3.5 stars. ( )
  DanielSTJ | Mar 9, 2020 |
Although I got sort of suspicious of some of these translations (despite the celebrity names), Borges' eclectic humor and intelligence rang clear throughout most of these works. My favorite English versions came from W.S. Merwin, but when I was able to read the Spanish versions, they trumped all. ( )
  Adrian_Astur_Alvarez | Dec 3, 2019 |
Although I got sort of suspicious of some of these translations (despite the celebrity names), Borges' eclectic humor and intelligence rang clear throughout most of these works. My favorite English versions came from W.S. Merwin, but when I was able to read the Spanish versions, they trumped all. ( )
  Adrian_Astur_Alvarez | Dec 3, 2019 |
God has created nights well-populated
with dreams, crowded with mirror images,
so that man may feel that he is nothing more
than vain reflection. That's what frightens us.


Was it Dr. Johnson who marveled over Montaigne, how could he know what I had been thinking? It doesn't matter, it could have been Walter Benjamin pondering Spinoza on both of those frontiers. History is mute, amused sufficiently with bumps and reversals. Plagues and witch hunts pass the time. It could also have been Boris Johnson, weighing what he had assisted, not worrying about Whitman or Chekhov. Not really worrying at all. ( )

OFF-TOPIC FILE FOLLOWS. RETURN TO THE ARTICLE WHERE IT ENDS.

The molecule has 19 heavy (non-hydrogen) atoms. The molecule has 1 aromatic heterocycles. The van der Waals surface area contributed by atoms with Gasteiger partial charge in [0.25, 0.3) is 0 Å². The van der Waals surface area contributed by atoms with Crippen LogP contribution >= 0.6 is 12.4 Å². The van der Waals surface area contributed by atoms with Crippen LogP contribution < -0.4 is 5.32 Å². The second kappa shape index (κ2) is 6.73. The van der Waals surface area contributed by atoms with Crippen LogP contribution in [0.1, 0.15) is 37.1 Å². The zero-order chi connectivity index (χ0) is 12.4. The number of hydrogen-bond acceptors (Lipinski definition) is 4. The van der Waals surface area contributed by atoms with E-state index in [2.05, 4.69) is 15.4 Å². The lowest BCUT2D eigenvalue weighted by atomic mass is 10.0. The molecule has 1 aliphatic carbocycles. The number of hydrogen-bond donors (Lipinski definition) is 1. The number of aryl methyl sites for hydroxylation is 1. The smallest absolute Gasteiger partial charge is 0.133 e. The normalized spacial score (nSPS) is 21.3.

jonfaith | Feb 22, 2019 |
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Nome do autorFunçãoTipo de autorObra?Status
Borges, Jorge Luisautor principaltodas as ediçõesconfirmado
Coleman, AlexanderEditorautor secundárioalgumas ediçõesconfirmado

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Though universally acclaimed for his dazzling fictions, Jorge Luis Borges always considered himself first and foremost a poet. This new bilingual selection brings together some two hundred poems -- the largest collection of Borges' poetry ever assembled in English, including scores of poems never previously translated. Edited by Alexander Coleman, the selection draws from a lifetime's work -- from Borges' first published volume of verse, Fervor de Buenos Aires (1923), to his final work, Los conjurados, published just a year before his death in 1986. Throughout this unique collection the brilliance of the Spanish originals is matched by luminous English versions by a remarkable cast of translators, including Robert Fitzgerald, Stephen Kessler, W. S. Merwin, Alastair Reid, Mark Strand, Charles Tomlinson, and John Updike.